RV Information from Kampgrounds of America, Inc.
Simple Ways to Improve Fuel Economy
Today we’re going to be discussing something near and dear to all of us, especially RV owners. How can you improve your fuel economy? The 99 cents a gallon days are long gone. We’ll probably be lucky to see the $1.50 a gallon days again and depending on what part of the country you live in you may be lucky to see the $2.00 a gallon days again. It took a while but as with everything else you eventually accept the fact that higher fuel prices are here to stay.
I for one am not going to let sky rocketing fuel prices change my plans for using and enjoying our RV. So, with that said and a motor home that averages 7 to 8 miles to a gallon I am forced to find ways to save on fuel rather than waiting and hoping for fuel prices to go down. After a little research I was surprised to learn how easy it can be to improve our fuel economy. Whether you’re towing a trailer or driving a motor home there are many ways to improve fuel economy. By performing some simple maintenance procedures and changing our driving habits a little we can save a significant amount of fuel.
One shocking discovery was that for each 5mph you go over 60mph is equivalent to paying 10 cents more per gallon. So if you’re traveling down the Interstate at 75 mph add 30 cents to the price on the pump! Wow, that can add up quick. If fuel prices drop to $1.65 a gallon you’ll still be paying $1.95 a gallon.
Reductions in Fuel Economy
So how can we improve our fuel economy?
- Talk to other RVers that have a motorhome or tow vehicle and trailer similar to yours. Compare gas mileage. If there is a significant difference compare notes and try to determine what makes the difference.
- Something as simple as a clean air filter can improve your fuel economy up to 10 percent.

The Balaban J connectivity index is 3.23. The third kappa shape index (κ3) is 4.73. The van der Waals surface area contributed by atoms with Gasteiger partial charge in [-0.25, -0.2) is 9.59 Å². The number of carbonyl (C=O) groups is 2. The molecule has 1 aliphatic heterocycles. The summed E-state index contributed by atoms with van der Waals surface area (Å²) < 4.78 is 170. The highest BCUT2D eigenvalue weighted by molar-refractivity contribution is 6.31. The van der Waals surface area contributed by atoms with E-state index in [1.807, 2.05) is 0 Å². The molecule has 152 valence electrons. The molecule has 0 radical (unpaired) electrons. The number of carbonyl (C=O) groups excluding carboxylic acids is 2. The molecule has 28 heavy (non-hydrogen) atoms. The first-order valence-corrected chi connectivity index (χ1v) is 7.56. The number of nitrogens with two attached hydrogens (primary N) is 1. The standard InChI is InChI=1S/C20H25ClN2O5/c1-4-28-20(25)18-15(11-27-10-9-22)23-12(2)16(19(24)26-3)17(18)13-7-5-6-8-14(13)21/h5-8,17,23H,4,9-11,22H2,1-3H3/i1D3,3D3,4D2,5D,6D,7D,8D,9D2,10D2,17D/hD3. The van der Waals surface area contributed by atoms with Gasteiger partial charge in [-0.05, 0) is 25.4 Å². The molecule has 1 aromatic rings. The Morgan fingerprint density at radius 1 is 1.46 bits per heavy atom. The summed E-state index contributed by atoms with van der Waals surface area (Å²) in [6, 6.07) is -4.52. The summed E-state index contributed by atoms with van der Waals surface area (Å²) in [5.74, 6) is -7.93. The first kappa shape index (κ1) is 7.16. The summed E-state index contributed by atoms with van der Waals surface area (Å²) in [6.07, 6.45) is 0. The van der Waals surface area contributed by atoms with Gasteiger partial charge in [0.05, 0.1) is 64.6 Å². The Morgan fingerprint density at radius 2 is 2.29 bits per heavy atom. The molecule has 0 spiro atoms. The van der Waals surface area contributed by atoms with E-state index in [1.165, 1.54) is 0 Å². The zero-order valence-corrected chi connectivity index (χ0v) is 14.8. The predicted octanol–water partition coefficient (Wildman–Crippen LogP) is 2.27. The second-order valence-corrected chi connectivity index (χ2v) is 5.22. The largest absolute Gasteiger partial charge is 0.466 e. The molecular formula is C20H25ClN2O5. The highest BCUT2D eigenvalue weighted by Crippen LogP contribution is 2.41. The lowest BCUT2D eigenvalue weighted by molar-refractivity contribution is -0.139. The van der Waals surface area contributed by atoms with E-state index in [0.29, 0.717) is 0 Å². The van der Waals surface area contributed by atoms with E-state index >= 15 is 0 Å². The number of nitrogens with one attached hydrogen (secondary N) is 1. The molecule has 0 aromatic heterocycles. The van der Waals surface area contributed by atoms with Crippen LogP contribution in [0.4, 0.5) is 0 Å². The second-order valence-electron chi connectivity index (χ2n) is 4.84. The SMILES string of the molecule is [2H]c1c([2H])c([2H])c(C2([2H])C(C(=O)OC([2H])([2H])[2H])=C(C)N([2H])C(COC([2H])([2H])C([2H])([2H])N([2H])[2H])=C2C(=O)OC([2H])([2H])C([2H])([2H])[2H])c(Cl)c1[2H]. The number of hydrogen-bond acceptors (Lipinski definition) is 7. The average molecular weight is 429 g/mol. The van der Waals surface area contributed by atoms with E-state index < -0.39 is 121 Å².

- Checking and adjusting your tire pressure to the proper pressure can increase fuel economy by three percent, not to mention preventing premature tire wear and failures or blowouts caused by over or under-inflated tires. Tires can look normal when they are seriously under-inflated. Use a quality air pressure guage and check your tires when they’re cold, before traveling more than one mile.
- Excessive idling wastes fuel. If you’re going to be sitting still for more than a couple of minutes shut the engine off.
- Using overdrive whenever you can saves fuel by decreasing the engines speed.
- Using the cruise control whenever possible saves fuel because it keeps the vehicle at a constant speed rather than variable speeds. But keep in mind the over 60 mph rule applies here too.
- Keeping the vehicle tuned up and in top running condition saves fuel. A poorly tuned engine can lower fuel economy by 10 to 20 percent.
- Poor emissions and / or a faulty oxygen sensor can cause a 40 percent reduction in fuel economy. Can you believe that? A 40 percent REDUCTION.
- Following the recommended service and maintenance schedules will save you fuel.
- Using the recommended grade of motor oil will increase fuel economy by one to two percent.
- Speeding and rapid acceleration reduces fuel economy anywhere from five to 33 percent depending on your individual driving habits.
- Added weight that you don’t need reduces fuel economy significantly. We’re all guilty of this one!
- Only using the dash air conditioner when it is absolutely necessary will save a significant amount of fuel.
- Use regular gas unless your owner’s manual specifies a higher-octane gas. You’re just throwing money away when you pay the extra money for premium fuel.
Do you know how many miles you get to a gallon of gas? Here’s how to find out. Fill the fuel tank and write down the odometer reading. The next time you stop for gas fill the tank again. Now divide the miles you traveled between fill ups by the amount of gas you bought the second time you filled up. This is how many miles you are getting to a gallon of gas. We may have no control over the prices at the pump, but as you can see we have total control over getting the most out of the fuel we put in our tank.